Dr. John B. MacDonald
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Tom Sine, Live Like You Give a Damn!: Join the Changemaking Celebration   (Cascade Books, 2016).

 

I was intrigued by the title and the author. A foreword by Walter Brueggemann was an additional incentive.

It took a bit of time before I warmed to the book. Perhaps that was more a reflection of my need to engage in some change.

The author, Tom Sine was born in 1936, making him 80 this year. Together with his wife, Christine, he is a founder of Mustard Seed Associates. From his residence in Seattle, Washington, he travels widely, teaching and engaging others in changemaking. This changemaking has purpose; it’s not just change for the sake of change.

From the beginning, Sine poses the provocative question: Does the future have a Church?” He concludes with another: Does the Church have a Gen-Next future? These two anchoring questions demonstrate a care for the continuing life and vitality of the church.

Sine recognizes that the younger generations (i.e., those under 35 years) are disillusioned with the institutionalized church that has largely become disengaged from the well-being of those “outside the tent” in areas such as concern for our neighbor, social justice, and environmental care. Motivated in part by the general decline and malaise of the church in the Western first world, Sine invites us to re-vision and re-engage in our world. After all, “isn’t the call to work for the well-being of both humankind and God’s good creation central to what it means to be a follower of Jesus?” (7).

As for his audience, he is “attempting to persuade those over 35 to solicit the ideas and initiatives of the under 35” (9, 169). He also seeks to introduce his readers “to a broader range of new possibilities in terms of how to follow Jesus in difficult times” (10).

The book introduces us to a cornucopia of possibilities in innovative social entrepreneurial projects throughout the world. A sampling includes an enterprise to prolong the shelf-life of perishable fruits and vegetables in Nigeria; importation of natural fabrics manufactured by vulnerable women in Thailand; and, local housing and gardening enterprises at home.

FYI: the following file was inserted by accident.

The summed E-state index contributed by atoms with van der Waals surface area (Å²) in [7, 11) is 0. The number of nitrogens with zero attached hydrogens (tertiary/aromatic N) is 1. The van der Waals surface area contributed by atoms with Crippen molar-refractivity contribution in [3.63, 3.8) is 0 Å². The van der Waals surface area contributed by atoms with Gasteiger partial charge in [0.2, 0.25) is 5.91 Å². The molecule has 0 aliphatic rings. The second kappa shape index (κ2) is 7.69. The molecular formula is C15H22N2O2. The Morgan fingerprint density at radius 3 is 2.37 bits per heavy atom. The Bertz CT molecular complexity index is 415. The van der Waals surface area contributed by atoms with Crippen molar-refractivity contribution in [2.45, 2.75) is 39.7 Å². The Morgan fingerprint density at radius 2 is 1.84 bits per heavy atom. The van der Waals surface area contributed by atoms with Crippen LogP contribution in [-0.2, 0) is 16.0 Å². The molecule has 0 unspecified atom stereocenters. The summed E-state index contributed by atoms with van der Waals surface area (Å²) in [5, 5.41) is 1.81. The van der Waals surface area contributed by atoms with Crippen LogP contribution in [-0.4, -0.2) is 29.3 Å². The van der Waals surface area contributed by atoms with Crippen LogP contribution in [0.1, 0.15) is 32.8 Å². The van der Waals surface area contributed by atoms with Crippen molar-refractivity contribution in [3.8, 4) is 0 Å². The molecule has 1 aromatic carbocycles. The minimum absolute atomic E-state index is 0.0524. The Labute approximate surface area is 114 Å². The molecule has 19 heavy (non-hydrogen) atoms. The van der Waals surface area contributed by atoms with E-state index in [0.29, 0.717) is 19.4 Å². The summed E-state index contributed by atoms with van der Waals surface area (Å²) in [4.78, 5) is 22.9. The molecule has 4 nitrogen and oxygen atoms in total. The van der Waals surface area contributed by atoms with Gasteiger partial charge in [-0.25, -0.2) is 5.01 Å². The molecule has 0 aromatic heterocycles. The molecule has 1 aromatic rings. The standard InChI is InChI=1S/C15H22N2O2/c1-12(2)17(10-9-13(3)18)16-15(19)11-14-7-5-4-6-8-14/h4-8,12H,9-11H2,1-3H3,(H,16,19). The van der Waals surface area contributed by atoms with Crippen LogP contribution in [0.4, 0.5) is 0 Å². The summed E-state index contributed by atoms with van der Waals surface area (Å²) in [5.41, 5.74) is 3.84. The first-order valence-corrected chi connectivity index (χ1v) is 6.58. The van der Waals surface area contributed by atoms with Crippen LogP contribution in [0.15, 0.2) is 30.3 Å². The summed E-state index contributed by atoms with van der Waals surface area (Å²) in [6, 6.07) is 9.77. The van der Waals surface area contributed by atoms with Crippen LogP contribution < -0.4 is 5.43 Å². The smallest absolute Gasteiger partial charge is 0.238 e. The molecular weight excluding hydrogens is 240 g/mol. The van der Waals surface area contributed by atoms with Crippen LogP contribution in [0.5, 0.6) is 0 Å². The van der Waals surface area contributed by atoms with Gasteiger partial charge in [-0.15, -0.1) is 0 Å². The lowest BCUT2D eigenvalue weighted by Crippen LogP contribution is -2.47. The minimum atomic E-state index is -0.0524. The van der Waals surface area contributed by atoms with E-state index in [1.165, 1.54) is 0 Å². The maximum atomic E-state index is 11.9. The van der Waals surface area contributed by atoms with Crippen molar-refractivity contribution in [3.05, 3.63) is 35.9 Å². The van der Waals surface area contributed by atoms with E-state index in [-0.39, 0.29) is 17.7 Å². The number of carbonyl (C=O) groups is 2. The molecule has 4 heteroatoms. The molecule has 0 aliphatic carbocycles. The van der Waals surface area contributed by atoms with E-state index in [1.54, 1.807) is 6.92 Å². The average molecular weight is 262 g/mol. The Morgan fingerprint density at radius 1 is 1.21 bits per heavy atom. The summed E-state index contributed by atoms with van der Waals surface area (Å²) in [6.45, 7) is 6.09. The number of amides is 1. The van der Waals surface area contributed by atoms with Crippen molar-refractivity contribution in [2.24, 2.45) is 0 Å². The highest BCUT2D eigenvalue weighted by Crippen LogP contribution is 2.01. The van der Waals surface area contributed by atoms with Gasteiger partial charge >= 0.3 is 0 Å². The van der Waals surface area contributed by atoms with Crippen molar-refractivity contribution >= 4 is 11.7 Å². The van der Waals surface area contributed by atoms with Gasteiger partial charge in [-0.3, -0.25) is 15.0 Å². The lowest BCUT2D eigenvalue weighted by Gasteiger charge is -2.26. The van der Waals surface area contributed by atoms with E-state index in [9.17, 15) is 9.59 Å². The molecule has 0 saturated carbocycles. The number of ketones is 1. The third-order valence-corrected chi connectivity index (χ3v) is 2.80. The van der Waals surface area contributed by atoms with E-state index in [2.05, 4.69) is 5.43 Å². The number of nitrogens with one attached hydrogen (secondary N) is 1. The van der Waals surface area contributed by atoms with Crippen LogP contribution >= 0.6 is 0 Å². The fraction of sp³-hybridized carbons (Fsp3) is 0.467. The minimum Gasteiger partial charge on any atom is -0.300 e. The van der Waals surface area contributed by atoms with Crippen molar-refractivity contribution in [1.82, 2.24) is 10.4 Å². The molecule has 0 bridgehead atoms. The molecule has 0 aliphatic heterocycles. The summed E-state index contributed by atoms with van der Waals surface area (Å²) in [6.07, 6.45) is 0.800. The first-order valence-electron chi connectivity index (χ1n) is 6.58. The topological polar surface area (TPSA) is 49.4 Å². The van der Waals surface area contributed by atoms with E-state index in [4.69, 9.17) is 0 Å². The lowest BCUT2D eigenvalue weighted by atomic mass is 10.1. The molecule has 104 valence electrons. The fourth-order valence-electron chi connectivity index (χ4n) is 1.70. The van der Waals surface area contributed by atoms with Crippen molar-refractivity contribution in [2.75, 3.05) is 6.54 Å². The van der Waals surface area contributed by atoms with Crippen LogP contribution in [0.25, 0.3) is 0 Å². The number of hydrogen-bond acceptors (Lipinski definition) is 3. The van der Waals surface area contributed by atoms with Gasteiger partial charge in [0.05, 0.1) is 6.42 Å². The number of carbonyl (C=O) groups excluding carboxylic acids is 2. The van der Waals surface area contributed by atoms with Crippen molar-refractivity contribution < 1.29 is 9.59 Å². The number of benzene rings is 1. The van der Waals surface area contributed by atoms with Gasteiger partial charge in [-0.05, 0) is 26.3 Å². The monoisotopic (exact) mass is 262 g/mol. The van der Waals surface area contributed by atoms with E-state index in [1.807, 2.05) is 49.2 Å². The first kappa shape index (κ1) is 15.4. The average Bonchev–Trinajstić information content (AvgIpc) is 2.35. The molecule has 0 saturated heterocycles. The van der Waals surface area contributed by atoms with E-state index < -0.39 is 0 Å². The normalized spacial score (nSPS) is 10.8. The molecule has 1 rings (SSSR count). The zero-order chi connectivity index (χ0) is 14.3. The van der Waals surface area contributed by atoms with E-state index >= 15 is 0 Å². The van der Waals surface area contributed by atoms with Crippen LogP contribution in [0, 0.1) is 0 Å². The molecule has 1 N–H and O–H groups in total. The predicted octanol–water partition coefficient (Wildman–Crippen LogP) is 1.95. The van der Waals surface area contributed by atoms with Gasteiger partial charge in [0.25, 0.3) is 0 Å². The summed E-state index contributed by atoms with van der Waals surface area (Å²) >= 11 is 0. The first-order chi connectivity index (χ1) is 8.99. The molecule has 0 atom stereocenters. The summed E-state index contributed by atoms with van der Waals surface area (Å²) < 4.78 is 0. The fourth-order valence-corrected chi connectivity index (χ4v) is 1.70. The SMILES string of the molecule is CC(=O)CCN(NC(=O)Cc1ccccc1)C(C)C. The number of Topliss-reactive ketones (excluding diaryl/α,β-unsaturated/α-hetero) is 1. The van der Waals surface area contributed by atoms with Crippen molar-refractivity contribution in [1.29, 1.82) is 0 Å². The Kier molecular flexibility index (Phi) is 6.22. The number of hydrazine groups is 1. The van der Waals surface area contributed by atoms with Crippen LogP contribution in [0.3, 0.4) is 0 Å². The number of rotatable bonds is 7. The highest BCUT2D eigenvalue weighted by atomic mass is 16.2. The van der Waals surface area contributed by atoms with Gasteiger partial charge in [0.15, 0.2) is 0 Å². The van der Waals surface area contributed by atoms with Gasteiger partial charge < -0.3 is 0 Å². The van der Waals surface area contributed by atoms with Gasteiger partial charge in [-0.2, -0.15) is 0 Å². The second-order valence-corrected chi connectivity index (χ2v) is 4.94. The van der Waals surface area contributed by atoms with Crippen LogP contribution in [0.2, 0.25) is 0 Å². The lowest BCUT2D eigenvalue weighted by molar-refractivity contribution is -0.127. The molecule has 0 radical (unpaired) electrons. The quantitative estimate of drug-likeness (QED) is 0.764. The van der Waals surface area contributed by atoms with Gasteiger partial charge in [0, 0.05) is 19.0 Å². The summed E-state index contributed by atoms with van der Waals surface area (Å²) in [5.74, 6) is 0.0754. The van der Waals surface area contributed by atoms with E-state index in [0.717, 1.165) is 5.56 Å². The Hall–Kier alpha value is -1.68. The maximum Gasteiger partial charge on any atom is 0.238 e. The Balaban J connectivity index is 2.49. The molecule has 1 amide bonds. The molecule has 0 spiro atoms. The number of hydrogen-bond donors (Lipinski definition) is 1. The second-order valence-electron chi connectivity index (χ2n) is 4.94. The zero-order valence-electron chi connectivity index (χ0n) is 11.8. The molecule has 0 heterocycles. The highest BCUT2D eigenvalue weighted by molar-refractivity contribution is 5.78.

So as not to simply read and forget, there are numerous exercises throughout the text to explore possibilities and to take action. The reader is challenged to make radical changes in priorities and lifestyle (147).

Sine equips and encourages readers to anticipate new opportunities and allow their imaginations to be ignited to ever creative and expanding possibilities that empower, enrich, and otherwise benefit whole communities. As I read, I found I was considering possibilities in my own small sphere of influence. 

Readers are encouraged to ask, “How can we secure the creative ideas and leadership of the young, who can show us how to become more innovative changemakers and how to transform our churches into churches for others?” (170). His book concludes by providing some current examples of this is being done.

There are a few minor things to criticize. 

For instance, there were some bloopers. One was the confusion about whether he was riding in a helium or a hot-air balloon (121, 142). Another referred to Alberta as a city, not once but three times (106). Alberta is a Canadian province with an area exceeding 3½ times that of Sine’s Washington State. 

I would have appreciated some creative variations to alleviate the monotonous regularity of phrases such as “changemaking celebration” and “get out your iPads or notebooks.” 

One can forgive these lapses in accuracy and repetition. Although they did distract, they did not detract from Sine’s overall message.

You may not agree with all that Sine relates or advocates. However, as I see it, his general premise is unmistakable: engage your imagination and energies in all of life for the glory of God and the benefit of others. 

Surely this kind of changemaking resonates with the heart of our God who has revealed himself as Jesus Christ. It is change that participates beneficially with our neighbors (including the marginalized, vulnerable, and oppressed) and God’s creation. 

This book should be read by anyone who is "stuck" as a follower of Jesus, and those who want the (post) modern Church in the West to become what Christ wants it to be.

 

Disclosure: I received this book free from the publisher. I was not required to write a positive review. The opinions I have expressed are my own.

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